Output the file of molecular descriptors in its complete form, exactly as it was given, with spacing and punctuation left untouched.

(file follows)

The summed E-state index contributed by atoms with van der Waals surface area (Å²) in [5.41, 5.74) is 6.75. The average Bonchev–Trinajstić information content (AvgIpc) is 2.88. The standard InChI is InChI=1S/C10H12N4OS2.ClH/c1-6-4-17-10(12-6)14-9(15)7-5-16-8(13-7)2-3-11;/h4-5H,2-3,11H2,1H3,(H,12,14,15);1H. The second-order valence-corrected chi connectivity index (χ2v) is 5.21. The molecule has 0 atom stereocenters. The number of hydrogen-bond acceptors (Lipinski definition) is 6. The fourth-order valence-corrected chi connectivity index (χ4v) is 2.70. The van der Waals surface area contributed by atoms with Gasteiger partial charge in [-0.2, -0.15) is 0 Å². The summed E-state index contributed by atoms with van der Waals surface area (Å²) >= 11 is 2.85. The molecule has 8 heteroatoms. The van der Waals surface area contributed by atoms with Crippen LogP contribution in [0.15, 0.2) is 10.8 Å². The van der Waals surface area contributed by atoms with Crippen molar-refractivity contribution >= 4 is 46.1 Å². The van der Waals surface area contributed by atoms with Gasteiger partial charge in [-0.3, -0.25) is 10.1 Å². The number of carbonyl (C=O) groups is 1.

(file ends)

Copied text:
The summed E-state index contributed by atoms with van der Waals surface area (Å²) in [5.41, 5.74) is 6.75. The average Bonchev–Trinajstić information content (AvgIpc) is 2.88. The standard InChI is InChI=1S/C10H12N4OS2.ClH/c1-6-4-17-10(12-6)14-9(15)7-5-16-8(13-7)2-3-11;/h4-5H,2-3,11H2,1H3,(H,12,14,15);1H. The second-order valence-corrected chi connectivity index (χ2v) is 5.21. The molecule has 0 atom stereocenters. The number of hydrogen-bond acceptors (Lipinski definition) is 6. The fourth-order valence-corrected chi connectivity index (χ4v) is 2.70. The van der Waals surface area contributed by atoms with Gasteiger partial charge in [-0.2, -0.15) is 0 Å². The summed E-state index contributed by atoms with van der Waals surface area (Å²) >= 11 is 2.85. The molecule has 8 heteroatoms. The van der Waals surface area contributed by atoms with Crippen LogP contribution in [0.15, 0.2) is 10.8 Å². The van der Waals surface area contributed by atoms with Crippen molar-refractivity contribution >= 4 is 46.1 Å². The van der Waals surface area contributed by atoms with Gasteiger partial charge in [-0.3, -0.25) is 10.1 Å². The number of carbonyl (C=O) groups is 1.